Chelly Wilson in “Queen of the Deuce.” Submitted photo

Put the kids to bed and meet Chelly Wilson, a tough, little Jewish Greek immigrant who clearly was born smart and got smarter in her 20s, when the smell of war reached her home in Thessaloniki, Greece. While others in the city paid little attention, Chelly smelled danger and got busy.

Chelly was locked into a marriage in Greece that she wanted out of from the day it started.

She was born in Thessaloniki, Greece, as Rachel Serrero, to David and Gracia Serrero, members of the local Sephardic Jewish community. Chelly married Moise Bourla against her will.

Finally, this lovely, young vixen left her son with her husband Moise, who took the boy to Israel, left her daughter with gentile friends and with other smart Greeks, and got herself on a boat to America with one suitcase and five bucks in her pocket.

In what must have been the biggest wide open city in America, Chelly took to Manhattan with an hungry passion, and lots of Jewish- Greek guts.

Chelly set up a stand on street corners and started selling snacks and soda from early dawn to nightfall, and slowly made, with Greek, Jewish charm, friends with other immigrants.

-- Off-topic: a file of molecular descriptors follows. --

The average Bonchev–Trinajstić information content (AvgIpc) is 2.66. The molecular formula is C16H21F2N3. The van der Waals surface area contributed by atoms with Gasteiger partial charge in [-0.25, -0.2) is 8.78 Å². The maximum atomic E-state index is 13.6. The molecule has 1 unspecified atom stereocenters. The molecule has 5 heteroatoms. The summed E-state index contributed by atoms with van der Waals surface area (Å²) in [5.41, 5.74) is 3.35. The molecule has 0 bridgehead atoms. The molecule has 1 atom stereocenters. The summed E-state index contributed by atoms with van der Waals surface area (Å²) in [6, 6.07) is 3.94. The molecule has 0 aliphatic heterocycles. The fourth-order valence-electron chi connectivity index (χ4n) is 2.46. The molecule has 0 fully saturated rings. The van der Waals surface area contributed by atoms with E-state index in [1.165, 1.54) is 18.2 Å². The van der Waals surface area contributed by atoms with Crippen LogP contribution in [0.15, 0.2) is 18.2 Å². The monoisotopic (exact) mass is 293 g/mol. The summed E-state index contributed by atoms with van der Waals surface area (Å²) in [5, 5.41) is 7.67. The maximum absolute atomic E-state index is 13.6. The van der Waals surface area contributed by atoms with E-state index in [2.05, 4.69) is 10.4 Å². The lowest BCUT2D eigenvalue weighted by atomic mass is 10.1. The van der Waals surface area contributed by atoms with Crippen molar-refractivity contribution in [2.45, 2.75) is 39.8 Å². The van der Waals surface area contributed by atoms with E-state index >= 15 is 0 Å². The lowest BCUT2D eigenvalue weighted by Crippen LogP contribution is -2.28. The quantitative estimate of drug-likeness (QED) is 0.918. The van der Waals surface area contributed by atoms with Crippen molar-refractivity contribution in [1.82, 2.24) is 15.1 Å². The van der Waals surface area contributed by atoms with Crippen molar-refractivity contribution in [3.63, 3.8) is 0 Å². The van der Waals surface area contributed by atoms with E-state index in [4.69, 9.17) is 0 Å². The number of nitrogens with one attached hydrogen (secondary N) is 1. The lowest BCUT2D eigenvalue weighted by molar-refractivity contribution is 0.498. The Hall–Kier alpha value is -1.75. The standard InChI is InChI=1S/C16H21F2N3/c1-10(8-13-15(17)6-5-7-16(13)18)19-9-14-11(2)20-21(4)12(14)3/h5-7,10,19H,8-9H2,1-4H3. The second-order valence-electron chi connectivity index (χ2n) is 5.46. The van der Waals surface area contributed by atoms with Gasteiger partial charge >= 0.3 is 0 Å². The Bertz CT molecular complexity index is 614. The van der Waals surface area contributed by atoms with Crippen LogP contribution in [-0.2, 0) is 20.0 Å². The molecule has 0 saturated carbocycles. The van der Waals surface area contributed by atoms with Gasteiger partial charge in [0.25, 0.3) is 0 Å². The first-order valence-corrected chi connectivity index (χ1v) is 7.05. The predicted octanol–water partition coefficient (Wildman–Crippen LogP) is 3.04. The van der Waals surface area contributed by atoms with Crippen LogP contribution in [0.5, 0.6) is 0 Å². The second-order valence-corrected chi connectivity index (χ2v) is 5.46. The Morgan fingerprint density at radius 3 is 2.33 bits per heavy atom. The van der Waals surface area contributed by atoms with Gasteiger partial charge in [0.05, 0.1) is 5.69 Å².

The young, fearless hustler conned her way with the few bucks she had into the Greek Community, rented an old movie theater on grainy, dangerous 42nd Street and ran cheap movies and made a few shekels. Who would do such a thing? Chelly would.

Then one day someone rented the movie house downstairs and started showing “skin flicks,” a venue that filled the seats with men, history tells us, carrying umbrellas and raincoats to hide their manicured hands.

“Queen of the Deuce” tells a great story, with animated sequences by artist Abhilasha Dewan making Chelly’s life unfold for the camera like a comic book.

“Queen” is about how Chelly stayed alive, got older and richer, raised a whole new family who never knew she had always been gay.

She made many friends, including two women who moved in with her in the cold water apartment building she finally owned.

Her first theater purchase was the “Adonis” with roaches and rats, below where she lived in opulence with a growing family going in and out dodging the men in raincoats and umbrellas.


Over the years Chelly bought out six such decaying movie houses.

By the 1970s, she was the owner of a group of porn theaters, both straight and gay, on New York’s old gritty, gum-on-the-floor 42nd Street.

Director Valerie Kontakos gives us the biography of an unforgettable woman who walked through the rain of survival and ended up dry, beloved and wealthy.

All of this ended for Chelly and folks like her in the mid ’90s when pornographic theaters were closed, and “undesirable” low-rent residents were pressured to move on.

“Queen of the Deuce” is Chelly’s story, with an 11-minute short titled “Pickup/Delivery.”

J.P. Devine of Waterville is a former stage and screen actor.

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